Labour to ditch its promise to abolish tuition fees in England
Keir Starmer has said Labour is set to ditch its longstanding commitment to abolish university tuition fees in England, arguing it was necessary to “move on” from the idea because of the economic situation.
Starmer said his party was “looking at options” for how to fund universities, but made it clear the existing promise to get rid of student-paid tuition fees, one of the pledges he made when standing to lead Labour in 2020, was being dropped.
“We are likely to move on from that commitment because we do find ourselves in a different financial situation,” the Labour leader told BBC Radio 4’s Today programme.
“You and others would be quizzing me hard if I just simply said I’m going to ignore the current economic situation and just press on with something, notwithstanding the cost.”
He continued: “We are looking at options for how we fund these fees. The current system is unfair, it doesn’t really work for students, doesn’t work for universities.” Labour would, he said, “set out a fairer solution” in the coming weeks.
Dropping the 2020 pledge should not be taken to mean “us accepting for a moment that the current system is fair or that it is working”, Starmer added.
The announcement prompted criticism from Labour Students, whose vice-chair, Fabiha Askari, said ditching the policy would be “seen by young people as a massive betrayal of our futures, and risks alienating Labour from our party’s own core vote”.
Momentum, the left-leaning Labour group, said Starmer risked a “Nick Clegg moment”, a reference to the decision by the former Liberal Democrat leader during the coalition with the Conservatives to change policy and embrace student fees.
However, a poll of students in England for the Higher Education Policy Institute showed that only 28% want Labour to abolish tuition fees, with views otherwise largely split on keeping the current system or reducing fees.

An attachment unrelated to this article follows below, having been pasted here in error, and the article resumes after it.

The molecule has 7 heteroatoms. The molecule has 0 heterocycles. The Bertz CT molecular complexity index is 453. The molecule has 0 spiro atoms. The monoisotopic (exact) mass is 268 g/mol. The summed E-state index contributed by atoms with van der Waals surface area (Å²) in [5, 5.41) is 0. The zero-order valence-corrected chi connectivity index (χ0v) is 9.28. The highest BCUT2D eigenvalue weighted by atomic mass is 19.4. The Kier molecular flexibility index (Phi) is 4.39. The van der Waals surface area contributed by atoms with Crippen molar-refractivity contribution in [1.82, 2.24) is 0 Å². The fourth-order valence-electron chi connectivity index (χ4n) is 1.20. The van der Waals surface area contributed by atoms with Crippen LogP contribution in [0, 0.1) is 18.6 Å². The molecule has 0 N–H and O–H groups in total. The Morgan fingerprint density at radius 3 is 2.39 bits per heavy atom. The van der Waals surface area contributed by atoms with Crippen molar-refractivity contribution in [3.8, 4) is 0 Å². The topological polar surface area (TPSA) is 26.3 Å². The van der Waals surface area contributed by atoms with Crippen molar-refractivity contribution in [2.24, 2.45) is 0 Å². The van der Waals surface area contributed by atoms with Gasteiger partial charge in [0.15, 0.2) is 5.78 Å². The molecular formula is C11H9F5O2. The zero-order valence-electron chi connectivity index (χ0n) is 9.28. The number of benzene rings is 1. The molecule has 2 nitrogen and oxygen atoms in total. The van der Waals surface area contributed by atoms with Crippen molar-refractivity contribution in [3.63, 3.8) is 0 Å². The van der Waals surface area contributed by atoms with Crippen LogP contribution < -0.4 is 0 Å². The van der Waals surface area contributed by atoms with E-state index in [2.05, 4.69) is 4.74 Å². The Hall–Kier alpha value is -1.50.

It is the latest among a series of the 10 pledges Starmer made to Labour members when he was standing to replace Jeremy Corbyn that he has since either dropped altogether or somewhat fudged.
Other pledges that have been subsequently rolled back from or watered down include one to ensure “public services should be in public hands”, to defend the free movement of people from the EU, and to stand “shoulder to shoulder with trade unions”.
Starmer told Radio 4 these were “very important pledges I made, the vast majority of which stand”, while arguing that some had been overtaken by events.
“One of them was, for example, defend free movement as we leave the EU,” he said. “Well, we’ve left the EU, so we’re in a different situation. So that’s clear.”
Others within Labour, particularly on the left of the party, dispute this and have argued Starmer made a series of pledges intended to secure the votes of a party membership then still tilted towards the ideas of Corbyn.
The decision to drop the abolition of tuition fees is nonetheless not unexpected given the estimate £9bn-plus annual cost of removing them in England.
Advocates of ditching the policy have argued that scrapping tuition fees would be economically regressive given the fact that university students tend to be disproportionately from better-off backgrounds, and are likely to earn more when they graduate.
There are also arguments that the amount of money involved could do more good elsewhere in education, for example in recruiting and retaining teachers.
Opponents of the scheme note that it saddles students with tens of thousands of pounds in debt, which they pay off at above-market-level interest rates, with many graduates forecast to never pay off the loan.
Universities have also warned that the cap on fees, set at £9,250 a year since 2017, means rising costs elsewhere means they lose thousands of pounds annually per student.
Some sector analysts have warned that universities could end up offering fewer places to UK students, instead focusing on international students and postgraduates, where the fees are not capped.